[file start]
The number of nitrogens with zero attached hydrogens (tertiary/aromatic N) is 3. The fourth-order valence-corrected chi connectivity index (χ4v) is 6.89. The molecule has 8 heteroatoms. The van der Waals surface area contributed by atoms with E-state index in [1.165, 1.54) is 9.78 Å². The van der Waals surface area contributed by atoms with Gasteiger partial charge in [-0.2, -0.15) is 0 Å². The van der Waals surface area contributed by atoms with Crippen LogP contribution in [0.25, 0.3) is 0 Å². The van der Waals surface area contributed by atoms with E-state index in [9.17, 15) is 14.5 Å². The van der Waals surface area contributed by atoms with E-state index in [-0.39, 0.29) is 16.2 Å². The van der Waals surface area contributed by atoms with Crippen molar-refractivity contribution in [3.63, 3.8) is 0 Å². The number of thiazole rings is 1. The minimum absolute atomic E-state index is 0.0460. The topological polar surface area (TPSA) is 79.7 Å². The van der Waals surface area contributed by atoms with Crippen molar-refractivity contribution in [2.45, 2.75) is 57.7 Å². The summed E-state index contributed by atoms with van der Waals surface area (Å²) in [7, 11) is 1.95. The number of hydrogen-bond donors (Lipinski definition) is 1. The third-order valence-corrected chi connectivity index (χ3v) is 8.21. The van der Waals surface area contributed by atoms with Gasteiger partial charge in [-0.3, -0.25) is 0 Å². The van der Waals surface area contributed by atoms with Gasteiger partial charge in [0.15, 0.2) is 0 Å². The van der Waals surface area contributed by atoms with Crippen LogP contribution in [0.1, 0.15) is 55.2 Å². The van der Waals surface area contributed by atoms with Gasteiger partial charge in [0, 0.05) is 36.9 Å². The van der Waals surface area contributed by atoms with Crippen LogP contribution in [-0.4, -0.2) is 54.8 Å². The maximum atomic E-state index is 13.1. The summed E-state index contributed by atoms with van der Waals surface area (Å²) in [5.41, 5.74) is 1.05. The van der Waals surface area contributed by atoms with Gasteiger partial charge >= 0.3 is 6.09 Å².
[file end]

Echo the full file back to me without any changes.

The number of nitrogens with zero attached hydrogens (tertiary/aromatic N) is 3. The fourth-order valence-corrected chi connectivity index (χ4v) is 6.89. The molecule has 8 heteroatoms. The van der Waals surface area contributed by atoms with E-state index in [1.165, 1.54) is 9.78 Å². The van der Waals surface area contributed by atoms with Gasteiger partial charge in [-0.2, -0.15) is 0 Å². The van der Waals surface area contributed by atoms with Crippen LogP contribution in [0.25, 0.3) is 0 Å². The van der Waals surface area contributed by atoms with E-state index in [9.17, 15) is 14.5 Å². The van der Waals surface area contributed by atoms with E-state index in [-0.39, 0.29) is 16.2 Å². The van der Waals surface area contributed by atoms with Crippen molar-refractivity contribution in [3.63, 3.8) is 0 Å². The number of thiazole rings is 1. The minimum absolute atomic E-state index is 0.0460. The topological polar surface area (TPSA) is 79.7 Å². The van der Waals surface area contributed by atoms with Crippen molar-refractivity contribution in [2.45, 2.75) is 57.7 Å². The summed E-state index contributed by atoms with van der Waals surface area (Å²) in [7, 11) is 1.95. The number of hydrogen-bond donors (Lipinski definition) is 1. The third-order valence-corrected chi connectivity index (χ3v) is 8.21. The van der Waals surface area contributed by atoms with Gasteiger partial charge in [-0.3, -0.25) is 0 Å². The van der Waals surface area contributed by atoms with Gasteiger partial charge in [0.15, 0.2) is 0 Å². The van der Waals surface area contributed by atoms with Crippen LogP contribution in [0.1, 0.15) is 55.2 Å². The van der Waals surface area contributed by atoms with Gasteiger partial charge in [0, 0.05) is 36.9 Å². The van der Waals surface area contributed by atoms with Crippen LogP contribution in [-0.4, -0.2) is 54.8 Å². The maximum atomic E-state index is 13.1. The summed E-state index contributed by atoms with van der Waals surface area (Å²) in [5.41, 5.74) is 1.05. The van der Waals surface area contributed by atoms with Gasteiger partial charge >= 0.3 is 6.09 Å².